For South Sudan to Have Happy New Year: From Retrospect to Prospects

By James Okuk, PhD

“If we make the average of mankind comfortable and secure, their prosperity will rise through the ranks” (Franklin D. Roosevelt).

December 31, 2011 (SSNA) — If asked to retreat in order to remember the most profound past events (i.e. retrospect), there is no doubt that many South Sudanese will tell you that it is the event of the referendum for self-determination process, which has led to the inevitable declaration of the Independence of their new country on July 9, 2011. If you asked them whether they would vote overwhelmingly for succession of South Sudan if the history is rewind, still the majority of South Sudanese will give you a firm affirmative answer except for few who have got disappointed these days.

But why would South Sudanese repeatedly adore their independence with pride? Because history of their struggle against the injustices of oppression and marginalization has taught them to be who they are and who they want to be within the chain of dignified continuity for posterity.

The South Sudanese have resisted the invasions and oppressions of Turko-Egyptian and Anglo-Egyptian colonialists (1820 – 1956). They have also resisted the Arabized Sudanese oppressions and marginalization (1956 – 2011). Not only this, but also they have heroically confronted the evil acts of themselves against their own well-beings as Southerners in the course of the struggle. This is bitter but a nostalgic retrospect worth memorable for pursuing the prospects.

Many means have been used to arrive to the end where the Republic of South Sudan is standing today. Some of these means were good and right but others were evil and crooked. Hence, goes the argument that the end has justified the means and the chapter has been closed with the independence verdict, followed by international recognition of South Sudan as equal amongst other established countries in the world.

As a result of this declaration and recognition, South Sudan stands today as a sovereign state ruled by a transitional constitutional government categorized into legislative, executive and judiciary branches. It stands as a state with a declared geographical territory (with all the contained resources including oil and arable lands) supposed to be demarcated as it stood on January 1, 1956, though some parts of these borders are still contested by the Sudan within the perspective of post-independence pending issues that should cease pending sooner or later.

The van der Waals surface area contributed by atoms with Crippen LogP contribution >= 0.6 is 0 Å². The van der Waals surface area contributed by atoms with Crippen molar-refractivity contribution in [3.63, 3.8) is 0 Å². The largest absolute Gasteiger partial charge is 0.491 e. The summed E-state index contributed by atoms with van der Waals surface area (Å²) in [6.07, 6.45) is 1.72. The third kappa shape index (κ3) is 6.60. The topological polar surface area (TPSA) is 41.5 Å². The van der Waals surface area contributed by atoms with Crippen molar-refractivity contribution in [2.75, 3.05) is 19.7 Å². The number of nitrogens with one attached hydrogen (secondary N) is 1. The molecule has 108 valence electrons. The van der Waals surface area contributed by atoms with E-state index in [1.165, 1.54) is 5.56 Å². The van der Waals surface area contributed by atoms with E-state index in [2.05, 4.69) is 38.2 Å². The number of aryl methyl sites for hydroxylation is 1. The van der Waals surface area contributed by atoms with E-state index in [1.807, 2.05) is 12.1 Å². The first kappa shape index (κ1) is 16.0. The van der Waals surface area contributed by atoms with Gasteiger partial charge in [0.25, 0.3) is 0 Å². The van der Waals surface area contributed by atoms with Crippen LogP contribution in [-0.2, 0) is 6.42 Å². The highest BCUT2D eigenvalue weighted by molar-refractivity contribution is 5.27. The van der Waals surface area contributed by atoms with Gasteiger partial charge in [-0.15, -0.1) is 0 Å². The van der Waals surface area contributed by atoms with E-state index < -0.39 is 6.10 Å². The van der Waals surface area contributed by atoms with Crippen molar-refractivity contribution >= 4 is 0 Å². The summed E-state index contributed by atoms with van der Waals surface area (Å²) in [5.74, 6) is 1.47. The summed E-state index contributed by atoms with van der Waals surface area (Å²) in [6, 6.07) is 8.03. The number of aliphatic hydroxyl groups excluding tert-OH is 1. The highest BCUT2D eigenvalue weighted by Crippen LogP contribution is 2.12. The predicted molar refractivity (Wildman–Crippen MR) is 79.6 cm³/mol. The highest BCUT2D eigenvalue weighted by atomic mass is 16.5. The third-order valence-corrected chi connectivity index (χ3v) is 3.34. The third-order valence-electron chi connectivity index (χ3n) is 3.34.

Also South Sudan stands as a state inhabited by individuals and communities who are diverse in their cultures and traditions but who should be united as South Sudanese people on values of liberty, justice and prosperity. It is a state, which is supposed to have a free and independent press and social media.

Notwithstanding with its existing government, territory, people and press, the Republic of South Sudan is faced with many challenges of transition into a matured nation-state capable of managing its own affairs without interventions/interferences from outsiders. It is facing the challenge of good governance in the government institutions where there seems to be a clash between egoistic loyalty and altruistic meritocratic professional qualifications.

It is also facing the challenge of utilizing efficiently and managing honestly the resources available within its geographical territory in order to promote the common good of its population with affirmative attention to the needy poor ones; including stoppage of usurpation of their land by big investors without genuine consultations/compensations. It is also facing the challenge of keeping its population secure, peaceful, stable, cooperative, tolerative, hardworking, efficient, productive and self-reliant.

Respect for press and media freedom is also another challenge facing South Sudan as the critics of government leaders have been perceived to be enemies rather than public eye-openers. The social media has tasted the consequences of exposing institutional inept show-cased by many of those holding top-decision making offices of the government of South Sudan as if it is a reward price. There is no great doubt that a number of those entrusted with custody of government authority and power in South Sudan seems to be analytically defunct and lacking contemporary rig our and nuance required for conducting the national duty efficiently; a fact they hate to hear from the press and social media.